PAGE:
Wood pellets are used for cooking meat. They are created by finely grounding hardwood into small cylindrical-shaped pellets.
Unlike wood chips, it would be a mistake to soak wood pellets for smoking meat. Hardwood, food-grade pellets are specially designed to be used dry, enabling them to burn efficiently.
Wood pellets are available in a variety of flavors, ranging from mild to strong. The strong ones include black walnut, apple, hickory, and mesquite and are most suited for beef, pork, and game meat. Mild flavors are cherry, oak, and pecan and are best for cooking beef, poultry, pork, and fish.
How Are Wood Pellets Made?
Wood pellets are a type of natural wood. During the manufacturing process, all the air within the wood’s cellular structure is removed, thereby concentrating the wood into a dense form.
Wood is firmly grounded into small pieces and packed into pellets. The repurposed or recycled wood used for making pellets is often procured from lumber mills or furniture shops having scrap wood.
It is collected by pellet manufacturers, who ground and dry it before sending it to a forming die. Thereafter, it is crushed into sawdust and compressed into wood pellets.
Further Reading: How Are Wood Pellets Made
Why Choose Wood Pellets
Wood pellets can be used in grills or smokers but are best for smoking meat. They can be used for both hot and cold smoking.
Pellets release intense smoke faster, sealing food and moisture and adding a smoky flavor to it. They have the advantage of producing steady smoke without generating too much ash. This leads to easy and even smoking of meat.
Pellets burn hotter and more gradually as compared to wood chips. This makes it easier to control the smoker’s temperature, which determines how fast your meat cooks. Secondly, using less fuel to maintain a particular temperature is cost-effective in the long run.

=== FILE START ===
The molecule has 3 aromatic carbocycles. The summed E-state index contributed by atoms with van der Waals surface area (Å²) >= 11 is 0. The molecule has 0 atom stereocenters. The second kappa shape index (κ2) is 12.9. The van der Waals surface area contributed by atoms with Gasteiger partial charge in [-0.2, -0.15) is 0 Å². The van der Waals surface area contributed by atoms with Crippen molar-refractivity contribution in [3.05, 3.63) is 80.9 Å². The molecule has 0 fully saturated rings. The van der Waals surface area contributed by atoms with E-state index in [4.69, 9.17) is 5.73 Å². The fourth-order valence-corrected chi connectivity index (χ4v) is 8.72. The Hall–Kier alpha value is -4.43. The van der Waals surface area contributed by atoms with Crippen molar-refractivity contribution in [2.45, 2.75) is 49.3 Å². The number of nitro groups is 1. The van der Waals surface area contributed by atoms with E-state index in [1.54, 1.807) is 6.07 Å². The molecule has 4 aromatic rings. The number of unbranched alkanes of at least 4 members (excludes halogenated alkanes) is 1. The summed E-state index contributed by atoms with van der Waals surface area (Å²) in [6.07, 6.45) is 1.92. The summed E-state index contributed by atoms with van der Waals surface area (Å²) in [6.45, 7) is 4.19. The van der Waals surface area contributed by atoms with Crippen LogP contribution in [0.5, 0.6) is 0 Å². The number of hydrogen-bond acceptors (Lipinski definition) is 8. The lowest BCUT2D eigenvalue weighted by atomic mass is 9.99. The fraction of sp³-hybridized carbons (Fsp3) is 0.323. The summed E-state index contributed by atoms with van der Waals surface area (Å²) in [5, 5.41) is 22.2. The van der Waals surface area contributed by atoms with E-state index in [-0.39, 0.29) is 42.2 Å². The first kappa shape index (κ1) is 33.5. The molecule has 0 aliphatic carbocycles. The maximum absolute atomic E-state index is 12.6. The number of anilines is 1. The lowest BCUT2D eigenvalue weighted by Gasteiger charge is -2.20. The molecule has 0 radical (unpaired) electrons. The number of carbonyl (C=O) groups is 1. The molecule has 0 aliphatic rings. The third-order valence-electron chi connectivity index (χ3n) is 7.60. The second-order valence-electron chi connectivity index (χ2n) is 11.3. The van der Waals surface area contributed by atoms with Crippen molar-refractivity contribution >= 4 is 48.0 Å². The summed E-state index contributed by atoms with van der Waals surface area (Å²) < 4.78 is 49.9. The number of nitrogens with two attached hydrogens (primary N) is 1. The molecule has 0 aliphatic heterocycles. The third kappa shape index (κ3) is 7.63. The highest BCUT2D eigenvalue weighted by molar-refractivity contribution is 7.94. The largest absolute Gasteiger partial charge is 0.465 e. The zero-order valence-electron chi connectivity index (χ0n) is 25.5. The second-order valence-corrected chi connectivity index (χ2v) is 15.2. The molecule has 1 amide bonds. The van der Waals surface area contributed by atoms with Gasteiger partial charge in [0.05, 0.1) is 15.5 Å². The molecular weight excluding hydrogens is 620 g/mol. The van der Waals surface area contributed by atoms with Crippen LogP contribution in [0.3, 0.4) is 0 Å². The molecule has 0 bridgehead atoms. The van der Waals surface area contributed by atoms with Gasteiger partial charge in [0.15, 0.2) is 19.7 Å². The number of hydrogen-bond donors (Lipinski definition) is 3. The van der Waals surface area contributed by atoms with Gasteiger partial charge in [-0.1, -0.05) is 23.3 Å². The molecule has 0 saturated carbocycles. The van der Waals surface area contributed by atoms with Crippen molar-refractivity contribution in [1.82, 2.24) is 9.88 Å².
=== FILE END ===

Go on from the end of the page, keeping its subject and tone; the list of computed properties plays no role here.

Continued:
Moreover, it is impossible to overdo the number of wood chips and the food rarely ever becomes bitter.
Unlike wood pellets, wood chips are often soaked in water before use. It helps generate steam when you set it ablaze.
Steam helps ensure that the meats end up moist rather than dried out and tough. However, some sources say it makes no difference, and moisture can be added by spraying water or apple cider. Wood chips are more suited for a grill (other than a gas-powered one) rather than a smoker because they produce bitter-tasting smoke that can ruin your meat.
While smoking wood chips does not have an adverse reaction, soaking wood pellets in a smoker will damage them. If soaked, they can expand and get ruined.
One of the major advantages of using wood pellets is that you do not have to soak, stir, poke, or prod them while smoking. They are designed to burn slower and longer. Remember never to soak wood pellets, or they will swell and ruin quickly.
How Are Wood Pellets Used In a Smoker?
Wood pellets can be used in pellet smokers, gas grills, and charcoal grills. Pellet smokers are specially designed to cook meat using wood pellets.
They are quite easy to use. All you have to do is load pellets into the hopper, set the correct temperature, and start the grill. Once programmed, the grill will use a rotating auger to add pellets from the hopper as required. This feature helps maintain the pre-set temperature.
Besides the automated auger, a fan is also used to help regulate and maintain temperature. Extra fuel in the form of oxygen is blown over the burn pot to speed up the burn rate and produce an efficient and consistent burn. The lower your temperature, the more smoke will be created.
Pellets come in a myriad of different woods to fit your taste. Make sure you use food-grade pellets. Do not use heating pellets instead of BBQ wood pellets. Heating pellets are made of pine and wood, which can negatively affect the food’s flavor as they are made of particleboard, plywood, and building agents.
Using food-grade pellets burns the meat faster and cleaner than heating pellets. Always keep in mind never soaking wood pellets as you soak wood chips because pellets will only work when dry.
Further Reading: Do Pellet Grills Give Smoke Flavor?
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